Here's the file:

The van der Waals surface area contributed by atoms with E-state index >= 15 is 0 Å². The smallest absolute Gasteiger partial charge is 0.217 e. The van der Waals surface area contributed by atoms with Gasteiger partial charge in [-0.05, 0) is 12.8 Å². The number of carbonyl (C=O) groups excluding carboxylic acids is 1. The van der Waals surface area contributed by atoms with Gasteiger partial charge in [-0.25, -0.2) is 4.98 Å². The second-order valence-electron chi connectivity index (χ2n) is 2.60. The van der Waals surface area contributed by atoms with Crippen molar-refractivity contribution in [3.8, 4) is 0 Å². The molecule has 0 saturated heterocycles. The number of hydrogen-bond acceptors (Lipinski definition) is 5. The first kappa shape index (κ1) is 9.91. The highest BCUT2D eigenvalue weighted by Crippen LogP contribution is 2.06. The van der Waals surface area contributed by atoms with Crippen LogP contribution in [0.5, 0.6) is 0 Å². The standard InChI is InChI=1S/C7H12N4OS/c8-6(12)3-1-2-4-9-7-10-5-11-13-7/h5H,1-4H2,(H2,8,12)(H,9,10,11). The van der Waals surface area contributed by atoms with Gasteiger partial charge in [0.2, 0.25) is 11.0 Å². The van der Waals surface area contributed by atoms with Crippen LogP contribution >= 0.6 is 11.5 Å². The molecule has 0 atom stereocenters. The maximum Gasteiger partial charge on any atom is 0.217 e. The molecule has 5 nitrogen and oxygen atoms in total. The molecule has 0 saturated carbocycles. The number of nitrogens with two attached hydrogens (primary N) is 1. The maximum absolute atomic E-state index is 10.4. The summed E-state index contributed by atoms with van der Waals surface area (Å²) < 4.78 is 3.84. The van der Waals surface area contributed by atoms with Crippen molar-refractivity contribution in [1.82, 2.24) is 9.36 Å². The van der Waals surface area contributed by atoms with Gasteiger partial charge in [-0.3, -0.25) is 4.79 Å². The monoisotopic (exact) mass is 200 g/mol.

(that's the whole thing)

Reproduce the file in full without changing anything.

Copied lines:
The van der Waals surface area contributed by atoms with E-state index >= 15 is 0 Å². The smallest absolute Gasteiger partial charge is 0.217 e. The van der Waals surface area contributed by atoms with Gasteiger partial charge in [-0.05, 0) is 12.8 Å². The number of carbonyl (C=O) groups excluding carboxylic acids is 1. The van der Waals surface area contributed by atoms with Gasteiger partial charge in [-0.25, -0.2) is 4.98 Å². The second-order valence-electron chi connectivity index (χ2n) is 2.60. The van der Waals surface area contributed by atoms with Crippen molar-refractivity contribution in [3.8, 4) is 0 Å². The molecule has 0 saturated heterocycles. The number of hydrogen-bond acceptors (Lipinski definition) is 5. The first kappa shape index (κ1) is 9.91. The highest BCUT2D eigenvalue weighted by Crippen LogP contribution is 2.06. The van der Waals surface area contributed by atoms with Crippen LogP contribution in [0.5, 0.6) is 0 Å². The standard InChI is InChI=1S/C7H12N4OS/c8-6(12)3-1-2-4-9-7-10-5-11-13-7/h5H,1-4H2,(H2,8,12)(H,9,10,11). The van der Waals surface area contributed by atoms with Gasteiger partial charge in [0.2, 0.25) is 11.0 Å². The van der Waals surface area contributed by atoms with Crippen LogP contribution >= 0.6 is 11.5 Å². The molecule has 0 atom stereocenters. The maximum Gasteiger partial charge on any atom is 0.217 e. The molecule has 5 nitrogen and oxygen atoms in total. The molecule has 0 saturated carbocycles. The number of nitrogens with two attached hydrogens (primary N) is 1. The maximum absolute atomic E-state index is 10.4. The summed E-state index contributed by atoms with van der Waals surface area (Å²) < 4.78 is 3.84. The van der Waals surface area contributed by atoms with Crippen molar-refractivity contribution in [1.82, 2.24) is 9.36 Å². The van der Waals surface area contributed by atoms with Gasteiger partial charge in [-0.3, -0.25) is 4.79 Å². The monoisotopic (exact) mass is 200 g/mol.